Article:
Napier v. SSA

Filing 13

MEMORANDUM OPINION AND ORDER: 1) The Commissioner's Motion for Summary Judgment [Record No. 12] is GRANTED; 2) The Plaintiff's Motion for Summary Judgment [Record No. 11] is DENIED; 3) ALJ Roger Lott's decision will be AFFIRMED by separate judgment issued this date. Signed by Judge Danny C. Reeves on 3/1/2017.(RC)cc: COR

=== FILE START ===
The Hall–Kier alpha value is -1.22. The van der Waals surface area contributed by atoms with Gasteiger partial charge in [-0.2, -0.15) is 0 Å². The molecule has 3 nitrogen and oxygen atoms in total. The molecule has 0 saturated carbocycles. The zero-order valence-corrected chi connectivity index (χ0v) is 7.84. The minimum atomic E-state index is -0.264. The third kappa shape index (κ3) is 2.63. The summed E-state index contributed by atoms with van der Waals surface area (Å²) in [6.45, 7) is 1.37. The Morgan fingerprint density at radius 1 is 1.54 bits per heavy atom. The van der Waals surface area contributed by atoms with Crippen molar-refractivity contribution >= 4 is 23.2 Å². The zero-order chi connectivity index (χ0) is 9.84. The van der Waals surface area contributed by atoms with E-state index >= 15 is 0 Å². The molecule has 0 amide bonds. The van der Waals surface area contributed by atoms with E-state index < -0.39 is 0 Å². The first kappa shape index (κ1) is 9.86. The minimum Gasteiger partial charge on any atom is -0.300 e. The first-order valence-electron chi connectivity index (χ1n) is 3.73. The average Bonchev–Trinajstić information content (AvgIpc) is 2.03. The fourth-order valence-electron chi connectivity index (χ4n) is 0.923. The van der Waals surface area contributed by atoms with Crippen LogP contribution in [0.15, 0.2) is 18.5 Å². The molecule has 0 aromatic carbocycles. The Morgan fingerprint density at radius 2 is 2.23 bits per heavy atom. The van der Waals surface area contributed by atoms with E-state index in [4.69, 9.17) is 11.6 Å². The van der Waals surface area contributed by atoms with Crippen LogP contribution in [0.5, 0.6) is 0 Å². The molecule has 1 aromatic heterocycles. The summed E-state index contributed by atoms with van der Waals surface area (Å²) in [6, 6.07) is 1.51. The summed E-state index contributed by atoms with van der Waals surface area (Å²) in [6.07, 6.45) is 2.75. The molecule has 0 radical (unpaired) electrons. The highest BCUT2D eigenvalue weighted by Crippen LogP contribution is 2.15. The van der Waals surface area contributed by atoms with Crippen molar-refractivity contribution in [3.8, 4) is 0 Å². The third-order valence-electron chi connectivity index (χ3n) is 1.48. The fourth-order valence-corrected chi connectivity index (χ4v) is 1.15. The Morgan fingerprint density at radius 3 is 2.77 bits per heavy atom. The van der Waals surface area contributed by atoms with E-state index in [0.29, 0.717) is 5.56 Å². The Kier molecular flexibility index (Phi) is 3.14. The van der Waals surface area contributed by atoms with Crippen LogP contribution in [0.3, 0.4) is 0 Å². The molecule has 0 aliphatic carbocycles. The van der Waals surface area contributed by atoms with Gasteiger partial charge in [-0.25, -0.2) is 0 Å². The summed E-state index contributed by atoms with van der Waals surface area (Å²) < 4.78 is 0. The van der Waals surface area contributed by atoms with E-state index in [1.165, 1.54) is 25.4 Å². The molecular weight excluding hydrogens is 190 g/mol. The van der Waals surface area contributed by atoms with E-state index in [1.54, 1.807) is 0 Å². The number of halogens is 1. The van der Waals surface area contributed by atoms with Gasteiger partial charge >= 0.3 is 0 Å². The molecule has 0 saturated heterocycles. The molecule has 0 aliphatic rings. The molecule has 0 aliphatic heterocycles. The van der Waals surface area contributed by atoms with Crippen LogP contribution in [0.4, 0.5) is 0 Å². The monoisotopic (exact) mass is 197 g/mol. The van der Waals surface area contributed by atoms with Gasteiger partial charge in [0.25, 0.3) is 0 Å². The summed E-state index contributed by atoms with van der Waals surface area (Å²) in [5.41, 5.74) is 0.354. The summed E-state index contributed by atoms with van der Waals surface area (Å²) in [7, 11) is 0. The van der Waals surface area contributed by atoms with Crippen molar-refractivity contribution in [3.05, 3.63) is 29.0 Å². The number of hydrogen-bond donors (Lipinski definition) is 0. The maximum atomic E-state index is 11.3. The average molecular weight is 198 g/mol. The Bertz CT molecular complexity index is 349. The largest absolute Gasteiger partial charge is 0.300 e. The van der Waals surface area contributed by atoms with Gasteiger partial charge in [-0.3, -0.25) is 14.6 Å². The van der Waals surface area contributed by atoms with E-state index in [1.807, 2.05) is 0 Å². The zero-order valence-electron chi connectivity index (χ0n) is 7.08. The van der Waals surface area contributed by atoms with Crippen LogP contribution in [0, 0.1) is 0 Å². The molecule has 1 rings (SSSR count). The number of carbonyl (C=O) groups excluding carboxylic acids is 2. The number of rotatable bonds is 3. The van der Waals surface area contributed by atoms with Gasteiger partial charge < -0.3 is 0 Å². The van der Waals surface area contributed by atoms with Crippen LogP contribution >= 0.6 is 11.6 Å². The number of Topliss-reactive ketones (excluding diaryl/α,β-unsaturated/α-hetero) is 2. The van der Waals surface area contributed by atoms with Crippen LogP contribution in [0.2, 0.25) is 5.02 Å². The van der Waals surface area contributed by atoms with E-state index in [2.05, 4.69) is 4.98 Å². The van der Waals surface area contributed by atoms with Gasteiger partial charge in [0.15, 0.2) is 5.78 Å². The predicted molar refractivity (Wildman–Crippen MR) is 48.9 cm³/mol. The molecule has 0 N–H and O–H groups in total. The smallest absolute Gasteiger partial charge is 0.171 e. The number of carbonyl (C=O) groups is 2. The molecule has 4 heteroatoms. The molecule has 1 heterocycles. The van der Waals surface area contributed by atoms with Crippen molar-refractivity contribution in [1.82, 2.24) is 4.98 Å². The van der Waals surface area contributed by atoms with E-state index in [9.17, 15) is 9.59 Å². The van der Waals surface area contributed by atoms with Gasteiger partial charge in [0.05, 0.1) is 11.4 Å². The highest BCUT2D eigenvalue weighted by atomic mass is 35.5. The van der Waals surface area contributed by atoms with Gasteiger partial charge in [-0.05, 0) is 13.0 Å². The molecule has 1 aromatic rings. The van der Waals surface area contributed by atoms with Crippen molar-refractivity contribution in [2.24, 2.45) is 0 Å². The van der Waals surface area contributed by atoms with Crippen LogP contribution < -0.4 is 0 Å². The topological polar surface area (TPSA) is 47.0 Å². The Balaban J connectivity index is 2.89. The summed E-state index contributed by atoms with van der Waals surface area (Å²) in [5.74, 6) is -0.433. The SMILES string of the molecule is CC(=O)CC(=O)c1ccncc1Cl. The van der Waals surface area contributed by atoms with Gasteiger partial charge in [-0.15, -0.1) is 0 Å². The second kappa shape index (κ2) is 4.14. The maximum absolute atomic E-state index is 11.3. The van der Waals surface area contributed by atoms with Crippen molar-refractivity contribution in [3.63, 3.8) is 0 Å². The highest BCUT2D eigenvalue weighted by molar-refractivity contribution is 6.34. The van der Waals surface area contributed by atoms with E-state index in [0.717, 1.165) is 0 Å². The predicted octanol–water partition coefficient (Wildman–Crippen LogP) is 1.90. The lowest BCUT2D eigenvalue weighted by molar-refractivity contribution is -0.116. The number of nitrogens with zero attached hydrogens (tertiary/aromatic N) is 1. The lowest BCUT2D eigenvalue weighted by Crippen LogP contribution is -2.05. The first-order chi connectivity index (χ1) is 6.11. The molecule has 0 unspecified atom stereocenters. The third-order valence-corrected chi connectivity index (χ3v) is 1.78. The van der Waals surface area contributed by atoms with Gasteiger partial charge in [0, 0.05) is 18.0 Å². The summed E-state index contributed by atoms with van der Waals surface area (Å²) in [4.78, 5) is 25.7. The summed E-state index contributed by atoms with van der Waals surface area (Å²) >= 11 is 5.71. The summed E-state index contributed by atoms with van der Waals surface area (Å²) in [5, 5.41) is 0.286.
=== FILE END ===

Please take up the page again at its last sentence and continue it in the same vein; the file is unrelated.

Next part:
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UNITED STATES DISTRICT COURT EASTERN DISTRICT OF KENTUCKY SOUTHERN DIVISION (at London) ARTHUR ALLEN NAPIER, ) ) ) ) ) ) ) ) ) ) Plaintiff, V. NANCY A. BERRYHILL, Acting Commissioner of Social Security1, Defendant. *** *** *** Civil Action No. 6: 16-124-DCR MEMORANDUM OPINION AND ORDER *** This matter is pending for consideration of cross-motions for summary judgment filed by Plaintiff Arthur Allen Napier (“Napier”) [Record No. 11] and Defendant Nancy A. Berryhill, Acting Commissioner of the Social Security Administration (“the Commissioner”). [Record No. 12] Napier alleges that the Administrative Law Judge (“ALJ”) erred by failing to find that his obesity was a severe impairment and that the ALJ’s decision was not supported by substantial evidence. Napier requests an award of benefits in his favor or, alternatively, that the matter be remanded for further administrative proceedings. In response, the Commissioner contends that the issue of whether Napier’s obesity was severe is not legally relevant because the ALJ considered all impairments when evaluating his residual functioning capacity (“RFC”). But, assuming that the issue is relevant, the Commissioner asserts that the ALJ properly accounted for Napier’s obesity in his findings. Additionally, the Commissioner argues that the ALJ’s decision is supported by substantial                                                              1 Nance A. Berryhill is now the Acting Commissioner of Social Security and is substituted in this action pursuant to Rule 25(d) of the Federal Rules of Civil Procedure. -1-   evidence. For the reasons that follow, the Commissioner’s motion will be granted and the relief that Napier seeks will be denied. I. On December 11, 2012, Napier filed applications for a period of disability insurance benefits and for supplemental security income, alleging a disability beginning July 25, 2011. [Administrative Transcript, “Tr.”, 233-36, 237-45] These applications were denied, initially and upon reconsideration. [Tr. 134-37, 146-48, 153-55] Napier participated in an administrative hearing before the ALJ during which he amended the alleged onset date of his disability to July 25, 2012. [Tr. 33, 35] Thereafter, the ALJ issued a written opinion, concluding that Napier was not disabled. [Tr. 11-25] Napier sought but was denied review by the Appeals Council. [Tr. 1] The case is ripe for this Court’s review pursuant to 42 U.S.C. §§ 405(g) and 1383(c)(3). Napier was 32 years’ old on the date of the alleged onset of his disability. [Tr. 38] At the time of the administrative hearing, he lived in a second-floor apartment at his parents’ home. [Tr. 37] Napier completed high school, but attended special education classes. [Tr. 38] He testified that he cannot read, write, or spell, and only passed classes because he was good at football. [Tr. 39] However, Napier is able to count money and make change. [Tr. 40] He was previously employed by a coal mine, where he worked a rail runner and watched a head drive2, and by a saw mill, where he worked as a laborer. [Tr. 42-45] Napier was involved in a car accident in July 2011 that caused a number of injuries. [Tr. 46-47] He contends that                                                              2 This position involved watching coal moving on a conveyer belt and shoveling it back onto the belt when it fell off. [Tr. 43] -2-   he is unable to work due to problems with his right knee, hip, and pelvis; chest injuries; vision problems; mental issues; and seizures. [Tr. 45-46, 134] Napier was treated at the Daniel Boone Clinic in May 2011. [Tr. 368] He reported chest pain, midepigastric pain, and a sour taste in his mouth. [Id.] Napier was given Prilosec and referred to cardiology for “possible stress test”. However, a treatment note indicated “consider malingering.” [Id.] The physician described Napier as well-appearing and “wellnourished in no distress.” [Id.] During another visit in May, Napier complained of chest pain, shortness of breath, and a non-productive cough. He informed the physician that he smoked two packs of cigarettes per day. [Tr. 370] Napier was advised to continue Motrin and discontinue smoking. [Id.] The physician’s notes reported likely musculoskeletal pain. [Id.] Following the July 2011 car accident, Napier had a number of CT scans performed. The CT scan of his chest with IV contrast showed suboptimal opacification of the aorta and the supraaortic vessels. [Tr. 391-92] Additional observations included a small amount of leftsided effusion and a small amount of left anterior pneumothorax together with multiple depressed fractures of the anterior ribs. [Tr. 392] Additionally, the scan revealed a comminuted fracture of a right anterior rib and a nondisplaced fracture of the manubrium of the sternum with a small amount of retrosternal bleeding. [Id.] The CT scan of Napier’s knee reflected a mild comminuted fracture involving the superior pole of the patella. [Tr. 398] Clinical impressions included contusion of the heart and lung, open fracture of the patella, fracture of the left 2nd-6th ribs, fracture of the right 1st rib, and obstruction of the right subclavical and pneumnothorax. [Tr. 405] Napier was seen at the Appalachian Regional Healthcare center on May 15, 2011. He complained of chest pain at that time. [Tr. 420, 424] -3-   His physical exam generally demonstrated normal results, but Napier was diagnosed with acute bronchitis. [Tr. 423] The physician described him as being alert and oriented. [Id.] Napier was treated at Holston Valley Hospital from July 25, 2011, through August 2, 2011. [Tr. 438] He was diagnosed with a right nondisplaced open superior pole of patellar fracture, a right nondisplaced transverse acetabular fracture, cardiac contusion, multiple rib fractures, and lung contusion. [Tr. 438] The physician noted at this hospital noted that Napier was “alert and oriented and answering questions appropriately.” [Tr. 441] Following a physical examination, the physician determined that his acetabular and patellar fractures should be treated conservatively. [Id.] On March 2, 2013, Philip Collis, M.D. examined Napier in connection with a disability determination. [Tr. 485] Napier’s complained of bad eyesight, seizures, right knee and hip pain, and mental issues. [Id.] He reported knee and hip pain following his car accident; mental problems including panic attacks and violent ideation; and seizures that began after the accident. [Id.] Napier stated that he had been seeing a psychiatrist monthly, and this helped with his mental status. [Id.] Naapier informed Dr. Collis that he: (i) could lift 20 to 25 pounds once, but not much weight repetitively; (ii) could take care of his personal hygiene and did some cleaning, but did not cook or shop for himself; (iii) drove and managed his own money; and (iv) could walk for 50 yards, stand for five minutes without having to sit, and sit for ten minutes without having to move. [Tr. 485-86] The physician found slight decreased strength in Napier’s right lower extremity and mild-to-moderate level of limitation in labor-intensive job-related activities due to the conditions in his right knee. [Tr. 488] Otherwise, he did not find any abnormalities, either physical or in Napier’s affect. [Id.] -4  William R. Rigby, Ph.D evaluated Napier on March 12, 2013, for a disability determination. [Tr. 490] Napier reported worsening anxiety and depression for which he was taking Prozac and Klonopin. [Id.] Dr. Rigby noted that Napier “elaborate[ed] on his limitations in a circumstantial manner and present[ed] a theatrical appearance of distress by glancing around the clinic and blowing air.” [Tr. 491] Dr. Rigby ultimately concluded that Napier appeared free of major mental illness. [Tr. 493] He found that Napier’s alleged anxiety and depressive systems appeared “mild-to-moderate in degree.” [Id.] Rigby further determined that Napier did not have difficulty in understanding, retaining, and following simple instructions and that he had no impairment which prevented him from sustaining concentration and completing tasks. [Tr. 494] Dr. Rigby also found moderate impairment in social interactions and in adapting and responding to the pressures of normal day-to-day work activities. [Id.] On June 25, 2014, Napier saw Dr. Jose Echeverria. [Tr. 576] At that time, he was diagnosed with anxiety, depression, and lower back pain, and prescribed Xanax and Ultracet. [Id.] On July 18, 2014, Dr. Nagabhushanam Bollavaram examined Napier for complaints of a cough associated with sputum production for two months. [Tr. 572] He also reported shortness of breath due to exertion, chest tightness, and wheezing. [Id.] Dr. Bollavaram suspected asthma or chronic obstructive pulmonary disease (COPD). [Tr. 574] Napier was also seen and treated at the Harlan Appalachian Region Healthservices Emergency Room in September 19-20, 2014, for complaints of chest pain radiating to his neck as well as shortness of breath. [Tr. 592] His diagnosis was otherwise normal. [Tr. 593] Napier was alert and oriented, during his physical exam and demonstrated normal strength and range -5  of motion. [Tr. 626] At the time of this visit, Napier was diagnosed with retrosternal pain and chest pain. [Id.] Napier underwent counseling on September 26, 2014, at the Cumberland River Comprehensive Care Center. [Tr. 583] He reported depression, loss of appetite, trouble sleeping, decrease in physical activity, fatigue, feeling worthless, impaired concentration, and elevated or irritable mood. [Id.] He was found to be suffering from depression, anxiety, grief, and PTSD. [Tr. 586]. From October 29, 2013, through March 27, 2014, Napier was seen at the UK Digestive Health/Kentucky Clinic where he was treated for Hepatitis C. [Tr. 636-50] On January 30, 2014, Napier’s BMI was 33.51. As a result, he was assessed as being obese. [Tr. 643] On March 27, 2014, Napier was described as having no adverse cardiovascular, respiratory, or musculoskeletal conditions. [Tr. 646] However, he claimed abdominal pain and vomiting blood. [Id.] Medical observations and conclusions included Hepatitis C, drug dependence, chronic pain syndrome, and obesity. [Tr. 648] The ALJ determined that Napier had severe impairments of: status post right hip transverse acetabular fracture, status post right patellar fracture, COPD, Hepatitis C with gastritis, anxiety disorder, affective disorder, and polysubstance addiction disorders of cannabis, opiates, and Xanax. [Tr. 13] He noted that Napier was obese, based on the report of his BMI in January 2014, but concluded that his obesity was not a severe impairment because Napier had “not alleged symptoms related to obesity.” [Tr. 19] He then concluded that Napier did not have an impairment or combination of impairments that met or medically equaled the severity of a listed impairment in 20 CFR §§ 404.1520(d), 404.1525, 404.1526, 416.920(d), 416.925, and 419.926. [Tr. 19] -6  After considering the evidence of record, the ALJ determined that Napier had the RFC to perform light work as defined in 20 C.F.R. §§ 404.1567(b) and 416.967(b). [Tr. 21] Although Napier could not perform any past relevant work, the ALJ found that there were jobs existing in significant numbers in the national economy that he could perform. Thus, the ALJ concluded that Napier was not disabled from the alleged onset date through the date of his decision. [Tr. 24-25] II. Under the Social Security Act, a “disability” is defined as “the inability to engage in ‘substantial gainful activity’ because of a medically determinable physical or mental impairment of at least one year’s expected duration.” Cruse v. Comm’r of Soc. Sec., 502 F.3d 532, 539 (6th Cir. 2007) (citing 42 U.S.C. § 423(d)(1)(A)). A claimant’s Social Security disability determination is made by an ALJ in accordance with “a five-step ‘sequential evaluation process.’” Combs v. Comm’r of Soc. Sec., 459 F.3d 640, 642 (6th Cir. 2006) (en banc) (quoting 20 C.F.R. § 404.1520(a)(4)). If the claimant satisfies the requirements of the first four steps of the process, the burden shifts to the Commissioner with respect to the fifth step. See Jones v. Comm’r of Soc. Sec., 336 F.3d 469, 474 (6th Cir. 2003). A claimant must first demonstrate that he is not engaged in substantial gainful employment at the time of the disability application. 20 C.F.R. §§ 404.1520(b), 416.920(b). Second, the claimant must show that he suffers from a severe impairment or a combination of impairments. 20 C.F.R. §§ 404.1520(c), 416.920(c). Third, if the claimant is not engaged in substantial gainful employment and has a severe impairment that is expected to last for at least twelve months and that meets or equals a listed impairment, he will be considered disabled without regard to age, education, and work experience. 20 C.F.R. §§ 404.1520(d), 416.920(d). -7  Fourth, if the claimant has a severe impairment but the Commissioner cannot make a determination of the disability based on medical evaluations and current work activity, the Commissioner will review the claimant’s RFC and relevant past work to determine whether he can perform his past work. If he can, he is not disabled. 20 C.F.R. §§ 404.1520(f), 416.920(f). Under the fifth step of the analysis, if the claimant’s impairments prevent him from doing past work, the Commissioner will consider his RFC, age, education, and past work experience to determine whether he can perform other work. If he cannot perform other work, the Commissioner will find the claimant disabled. 20 C.F.R. §§ 404.1520(g), 416.920(g). “The Commissioner has the burden of proof only on ‘the fifth step, proving that there is work available in the economy that the claimant can perform.’” White v. Comm’r of Soc. Sec., 312 F. App’x 779, 785 (6th Cir. 2009) (quoting Her v. Comm’r of Soc. Sec., 203 F.3d 388, 391 (6th Cir. 1999)). This Court’s review is limited to determining whether the ALJ’s findings are supported by substantial evidence and whether the ALJ employed the proper legal standards in reaching his decision. Rogers v. Comm’r of Soc. Sec., 486 F.3d 234, 241 (6th Cir. 2007). Substantial evidence is such relevant evidence as reasonable minds might accept as sufficient to support the conclusion. Richardson v. Perales, 402 U.S. 389, 401 (1971); Bass v. McMahon, 499 F.3d 506, 509 (6th Cir. 2007). The Commissioner’s findings are conclusive if they are supported by substantial evidence. 42 U.S.C. § 405(g). III. Napier first contends that the ALJ erred at the second step of the analysis by failing to conclude that Napier’s obesity was a severe impairment. Napier’s January 30, 2014, records -8  report a BMI of 33.51, which places him in the least severe category of obesity (Level 1) under Social Security Ruling 02-1p. [Tr. 643]; [Doc. 11-1, p. 11] Napier then discusses his other diagnoses, including chest pain, COPD, and various fractures. He asserts that these are “precisely the kind of impairments” that are complicated by obesity. [Doc. 11-1, p. 14] Specifically, counsel argues that obesity “undoubtedly” exacerbates Napier’s hip and knee pain, COPD, and inability to sleep. [Id.] Napier relies exclusively on Social Security Ruling 02-1p in making this argument. After defining the levels of obesity, the ruling describes obesity as a “risk factor that increases an individual’s chances of developing impairments in most body systems” and “commonly leads to, and often complicates, chronic diseases of the cardiovascular, respiratory, and musculoskeletal body systems.” Social Security Ruling 02-1p, 2002 WL 3486281. It states that obesity will qualify as a severe impairment “when, alone or in combination with another medically determinable physical or mental impairment(s), it significantly limits an individual’s physical or mental ability to do basic work activities.” Id. In Nejat v. Comm’r, 359 Fed. Appx. 574 (6th Cir. 2009), the Plaintiff argued that the ALJ had erred by failing to find that his obesity was a severe impairment. The Sixth Circuit first noted that “‘Social Security Ruling 02-1p does not mandate a particular mode of analysis’ but merely directs an ALJ to consider the claimant’s obesity, in combination with other impairments, at all stages of the sequential evaluation.” Id. at 577 (quoting Bledsoe v. Barnhart, 165 Fed. Appx. 408, 411-12 (6th Cir. 2006)). The Plaintiff’s argument that his obesity was a severe impairment was based “entirely on the ‘Class 1 obesity’ diagnosis” of one of the doctors. And that was the only obesity diagnosis in the record. Id. The ALJ acknowledged the obesity diagnosis, but ultimately concluded that the impairment was not -9  severe. Id. Based on the Plaintiff’s “failure to list obesity in his application and the scant evidence of obesity,” the court concluded that the ALJ had properly declined to classify the Plaintiff’s obesity as a severe impairment. Id. Here, the ALJ correctly declined to classify Napier’s obesity as a severe impairment. The ALJ specifically references obesity, indicating that he considered it as required by Social Security Ruling 02-1p. However, he observes that “[Napier] has not alleged symptoms related to obesity. I find his obesity non-severe.” [Tr. 19] Likewise, the record does not indicate that Napier argued that he was disabled due to his obesity. During the administrative hearing, the ALJ listed the bases for Napier’s alleged disability as: “a right knee fracture, right hip fracture, pelvis problems, . . . chest injuries, . . . vision problems, . . . seizures, . . . and mental issues . . .” as well as some problems hearing. [Tr. 45-46] He then asked Napier if he had any other conditions. Napier responded that he suffered from Hepatitis C and had been coughing up blood. [Tr. 46] However, he did not mention obesity when given the opportunity to assert other medical problems or physical conditions that prevented him from working. Additionally, the record does not reflect symptoms resulting from obesity and Napier does not explain what effect, if any, his obesity has had on his other conditions. While Napier cites the January 2014 obesity diagnosis and lists his other conditions, he does not reference any evidence demonstrating that his obesity has had any impact on the other conditions. Instead, he merely claims that obesity exacerbates his other conditions in conclusory terms. As a result of the lack of evidence regarding obesity and the claimant’s failure to argue it before the ALJ, the ALJ did not err in declining to classify obesity as a severe impairment. But even if the ALJ did err by not classifying Napier’s obesity as a severe impairment, this alone would not constitute reversible error. Nejat, 359 Fed. Appx. at 577 (6th Cir. 2009) -10  (quoting Maziarz v. Sec’y of Health & Human Servs., 837 F.2d 240, 244 (6th Cir. 1987)). At step two, the ALJ is required to assess whether the claimant has a severe impairment, which is a “de minimis hurdle” that is “intended to screen out totally groundless claims.” Id. at 576 (citations omitted). After determining whether the claimant has any severe impairments at step two, the ALJ must ultimately consider all of the claimant’s impairments during the remaining steps of the disability determination. Id. (citing Soc. Sec. Rul. 96-8p, 1996 WL 374184, at *5)). As long as the ALJ considered the appropriate impairments when determining the claimant’s RFC, it is irrelevant whether he categorized a particular impairment as “severe.” See Maziarz, 837 F.2d at 244 (concluding that any step two error was harmless because the agency completed the remaining steps of the disability determination and considered the claimant’s impairments in determining his residual functioning capacity); Fisk v. Astrue, 253 Fed. Appx. 580, 584 (6th Cir. 2007) (finding it “unnecessary to decide whether the ALJ erred in classifying the impairments as non-severe at step two” because the ALJ accounted for the claimant’s impairments in determining his residual functioning capacity). In the present case, any error in determining whether Napier’s obesity was a severe impairment was harmless. At the second step, the ALJ discussed Napier’s impairments at length, and mentioned obesity directly. He went on to conduct a thorough analysis in the remaining steps, including a detailed discussion of Napier’s RFC in which he considered Napier’s impairments, including his mobility, hip and knee pain, and chest problems. The ALJ thus considered the relevant impairments in his RFC findings and these findings encompassed any limitations that Napier’s obesity may have imposed. Accordingly, the ALJ sufficiently addressed Napier’s impairments at the RFC step and any error relating to his evaluation of obesity at the second step was harmless. -11  Napier also argues that the ALJ’s determination that he is not disabled is not supported by substantial evidence. The basis for this contention is unclear because Napier makes this argument only in a skeletal, conclusory fashion. He merely recites the standard of review regarding substantial evidence and reiterates the conditions from which he suffers without attempting to explain how these conditions render him disabled. Accordingly, this issue is waived. See McPherson v. Kelsey, 125 F.3d 989, 995-96 (6th Cir. 1997) (“[I]ssues adverted to in a perfunctory manner, unaccompanied by some effort at developed argumentation, are deemed waived. It is not sufficient for a party to mention a possible argument in the most skeletal way, leaving the court to . . . put flesh on its bones.”). In addition to not being raised properly, Napier’s argument lacks merit because there is substantial evidence to support the ALJ’s decision. The ALJ concluded that Napier was not disabled because he had the residual functioning capacity to perform light work with stated limitations and could perform jobs existing in the national economy. While there is evidence relating to Napier’s conditions, the record lacks evidence showing that these conditions impair him so severely as to render him disabled. Napier testified that he is generally able to take care of himself without assistance, and able to go to and from his second floor apartment as needed. [Tr. 37, 62] He informed Dr. Collis that he is able to life objects, walk, and sit for periods of time, with certain limitations. [Tr. 485-86] Additionally, Dr. Collis found that Napier generally had full range of motion, with some limitations in his knee. [Tr. 488] Dr. Collis ultimately concluded that Napier had “mild-to-moderate level of limitation in labor-intensive job-related activities due to his injury to his right knee and a mild level of limitation in ADLs relating to his right knee.” [Id.] -12  There is also substantial evidence supporting the ALJ’s findings regarding Napier’s mental capacity. Multiple physicians reported that Napier was mentally functional during his examinations, describing him as well-appearing, alert, oriented, and able to answer questions. [Tr. 368, 441] Dr. Collis acknowledged that Napier was slightly anxious, but stated that he had “normal speech and affect” and that “[h]is thought process [was] clear.” [Tr. 487] Additionally, although Napier cannot read or write, he testified that he is able to count money. [Tr. 40] While Napier has been diagnosed with anxiety and depression, Dr. Rigby found that he did not have any difficulty in understanding, retaining, and following simple instructions and that he had no impairment preventing him from sustaining concentration and completing tasks. [Tr. 494] This evidence is sufficient to support a conclusion that Napier is not disabled. IV. For the reasons outlined abovve, it is hereby ORDERED as follows: 1. The Commissioner’s Motion for Summary Judgment [Record No. 12] is GRANTED. 2. The Plaintiff’s Motion for Summary Judgment [Record No. 11] is DENIED. 3. ALJ Roger Lott’s decision will be AFFIRMED by separate judgment issued this date. This 1st day of March, 2017. -13